Grinzingi is an unpretentious downtown wine bar with a simple formula that has changed little since its opening in 1983: serve cheap drinks in the center of Budapest that's otherwise teeming with overpriced, tourist-oriented bars. Fast forward 35 years, some of the early patrons still pay repeated visits, as do plenty of college students from nearby universities. Inside, heavy wooden fittings evoke the atmosphere of the bar's namesake Austrian village (Grinzing, known for its wine taverns), and the weathered furniture bears marks of long, alcohol-fueled nights.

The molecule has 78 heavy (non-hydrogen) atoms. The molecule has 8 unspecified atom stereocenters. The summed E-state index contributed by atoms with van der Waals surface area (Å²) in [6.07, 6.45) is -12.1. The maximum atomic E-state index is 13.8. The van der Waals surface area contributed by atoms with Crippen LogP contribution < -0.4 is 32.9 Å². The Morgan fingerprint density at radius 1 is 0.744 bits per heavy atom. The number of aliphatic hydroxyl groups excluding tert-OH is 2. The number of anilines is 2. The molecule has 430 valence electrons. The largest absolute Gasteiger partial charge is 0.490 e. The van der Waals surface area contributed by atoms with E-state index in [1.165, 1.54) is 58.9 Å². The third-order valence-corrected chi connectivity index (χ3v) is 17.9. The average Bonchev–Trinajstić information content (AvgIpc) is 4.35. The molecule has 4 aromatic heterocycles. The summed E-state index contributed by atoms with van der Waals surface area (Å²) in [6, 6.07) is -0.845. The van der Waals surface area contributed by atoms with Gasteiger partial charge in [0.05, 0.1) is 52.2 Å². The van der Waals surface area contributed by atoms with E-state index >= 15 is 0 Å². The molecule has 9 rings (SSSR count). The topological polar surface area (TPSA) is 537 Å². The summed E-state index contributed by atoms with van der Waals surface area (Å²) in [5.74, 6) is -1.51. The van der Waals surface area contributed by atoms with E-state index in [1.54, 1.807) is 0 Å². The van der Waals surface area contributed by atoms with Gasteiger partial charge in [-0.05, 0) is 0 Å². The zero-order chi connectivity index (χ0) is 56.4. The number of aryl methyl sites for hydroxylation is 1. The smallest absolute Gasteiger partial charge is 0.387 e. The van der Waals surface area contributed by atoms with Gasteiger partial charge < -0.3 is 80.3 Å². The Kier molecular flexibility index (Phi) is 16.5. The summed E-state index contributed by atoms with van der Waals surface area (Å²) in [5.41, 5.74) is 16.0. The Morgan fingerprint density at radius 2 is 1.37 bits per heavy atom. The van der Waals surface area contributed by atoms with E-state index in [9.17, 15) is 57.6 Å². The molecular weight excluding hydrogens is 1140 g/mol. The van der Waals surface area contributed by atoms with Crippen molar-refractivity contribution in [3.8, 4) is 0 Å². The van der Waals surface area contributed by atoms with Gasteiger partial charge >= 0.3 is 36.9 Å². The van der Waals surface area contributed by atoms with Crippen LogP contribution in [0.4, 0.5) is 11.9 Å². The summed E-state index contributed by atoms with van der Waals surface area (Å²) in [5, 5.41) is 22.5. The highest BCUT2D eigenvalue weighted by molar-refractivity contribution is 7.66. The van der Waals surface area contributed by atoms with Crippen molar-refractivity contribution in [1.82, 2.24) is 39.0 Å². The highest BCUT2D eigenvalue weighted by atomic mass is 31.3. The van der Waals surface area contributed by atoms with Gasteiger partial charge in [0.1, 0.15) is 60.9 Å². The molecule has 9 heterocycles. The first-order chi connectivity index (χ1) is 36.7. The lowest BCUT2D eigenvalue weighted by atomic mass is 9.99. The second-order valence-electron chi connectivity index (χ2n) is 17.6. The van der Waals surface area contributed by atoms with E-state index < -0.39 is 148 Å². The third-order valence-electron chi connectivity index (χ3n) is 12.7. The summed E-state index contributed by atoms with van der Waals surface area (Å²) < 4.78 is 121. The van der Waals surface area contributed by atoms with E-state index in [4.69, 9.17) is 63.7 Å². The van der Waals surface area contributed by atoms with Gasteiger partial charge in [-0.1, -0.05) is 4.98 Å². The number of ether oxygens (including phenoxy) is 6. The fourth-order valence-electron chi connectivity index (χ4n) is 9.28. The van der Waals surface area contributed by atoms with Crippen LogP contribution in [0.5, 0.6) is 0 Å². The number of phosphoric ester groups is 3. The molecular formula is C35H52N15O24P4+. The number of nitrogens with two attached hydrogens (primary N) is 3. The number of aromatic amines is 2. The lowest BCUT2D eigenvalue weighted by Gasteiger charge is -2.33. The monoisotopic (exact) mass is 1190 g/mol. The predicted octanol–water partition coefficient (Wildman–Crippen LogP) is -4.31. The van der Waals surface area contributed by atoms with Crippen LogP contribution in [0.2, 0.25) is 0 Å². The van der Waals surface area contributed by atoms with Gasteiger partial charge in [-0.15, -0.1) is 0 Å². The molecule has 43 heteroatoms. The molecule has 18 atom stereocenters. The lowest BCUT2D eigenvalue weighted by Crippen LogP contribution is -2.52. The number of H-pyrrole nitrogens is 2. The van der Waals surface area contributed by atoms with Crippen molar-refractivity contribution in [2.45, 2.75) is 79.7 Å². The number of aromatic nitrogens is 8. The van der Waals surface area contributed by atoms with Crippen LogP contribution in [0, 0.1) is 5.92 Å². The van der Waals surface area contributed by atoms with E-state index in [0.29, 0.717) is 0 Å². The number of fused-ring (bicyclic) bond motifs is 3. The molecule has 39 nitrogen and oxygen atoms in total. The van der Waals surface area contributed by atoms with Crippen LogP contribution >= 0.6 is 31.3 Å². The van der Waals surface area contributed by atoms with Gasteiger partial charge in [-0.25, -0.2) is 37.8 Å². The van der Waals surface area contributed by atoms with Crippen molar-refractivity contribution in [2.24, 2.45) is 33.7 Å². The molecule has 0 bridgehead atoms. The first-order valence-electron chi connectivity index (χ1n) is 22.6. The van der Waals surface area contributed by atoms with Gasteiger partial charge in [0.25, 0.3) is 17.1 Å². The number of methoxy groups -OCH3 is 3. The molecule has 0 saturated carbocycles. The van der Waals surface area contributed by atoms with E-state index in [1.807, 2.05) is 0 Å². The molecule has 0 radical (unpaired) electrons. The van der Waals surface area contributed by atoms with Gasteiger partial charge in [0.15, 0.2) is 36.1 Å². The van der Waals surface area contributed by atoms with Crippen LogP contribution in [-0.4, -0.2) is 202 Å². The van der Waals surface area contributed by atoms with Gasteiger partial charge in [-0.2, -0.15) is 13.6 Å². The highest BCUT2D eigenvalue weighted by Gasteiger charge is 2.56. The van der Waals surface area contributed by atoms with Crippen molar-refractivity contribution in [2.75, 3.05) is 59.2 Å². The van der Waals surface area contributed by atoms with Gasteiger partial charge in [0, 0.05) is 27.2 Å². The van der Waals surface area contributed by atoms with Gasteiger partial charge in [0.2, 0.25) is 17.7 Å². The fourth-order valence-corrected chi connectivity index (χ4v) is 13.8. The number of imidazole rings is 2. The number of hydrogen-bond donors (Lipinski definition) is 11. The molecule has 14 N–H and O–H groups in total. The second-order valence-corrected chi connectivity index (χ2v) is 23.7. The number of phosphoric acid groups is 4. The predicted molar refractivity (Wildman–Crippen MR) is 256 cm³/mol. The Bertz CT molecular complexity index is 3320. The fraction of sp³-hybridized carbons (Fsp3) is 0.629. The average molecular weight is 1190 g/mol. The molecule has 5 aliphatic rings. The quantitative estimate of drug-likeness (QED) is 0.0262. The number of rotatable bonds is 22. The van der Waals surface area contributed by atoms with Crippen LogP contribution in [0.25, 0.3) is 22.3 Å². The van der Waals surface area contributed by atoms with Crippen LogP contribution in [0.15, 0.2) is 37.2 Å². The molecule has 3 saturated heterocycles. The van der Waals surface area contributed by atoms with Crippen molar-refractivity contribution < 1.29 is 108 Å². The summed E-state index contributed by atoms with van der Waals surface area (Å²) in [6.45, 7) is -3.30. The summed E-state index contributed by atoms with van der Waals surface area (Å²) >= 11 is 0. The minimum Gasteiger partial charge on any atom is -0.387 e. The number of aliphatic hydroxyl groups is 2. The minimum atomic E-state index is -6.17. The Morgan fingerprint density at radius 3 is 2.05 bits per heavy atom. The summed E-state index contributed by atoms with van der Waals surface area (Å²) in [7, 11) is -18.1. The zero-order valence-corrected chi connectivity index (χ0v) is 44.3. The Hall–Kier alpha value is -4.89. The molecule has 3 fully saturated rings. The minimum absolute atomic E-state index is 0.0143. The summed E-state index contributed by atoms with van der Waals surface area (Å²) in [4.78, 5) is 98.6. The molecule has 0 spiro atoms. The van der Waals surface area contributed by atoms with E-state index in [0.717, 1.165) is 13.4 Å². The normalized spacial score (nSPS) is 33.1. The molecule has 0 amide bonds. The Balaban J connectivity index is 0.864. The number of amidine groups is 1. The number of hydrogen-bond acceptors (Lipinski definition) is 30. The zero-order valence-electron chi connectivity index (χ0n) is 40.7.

Once here, you should also try a zsíroskenyér, a traditional Hungarian sandwich slathered with lard and drizzled with salt, pepper, and red onions (€1). That's right. A word to the wise: check also downstairs, if the it's full on the ground level.

To remain unbiased, I visit all places incognito and pay for my own meals and drinks. I also never accept money in exchange for coverage. But this means I must rely on readers to support my work. If you've enjoyed this article, please consider making a donation.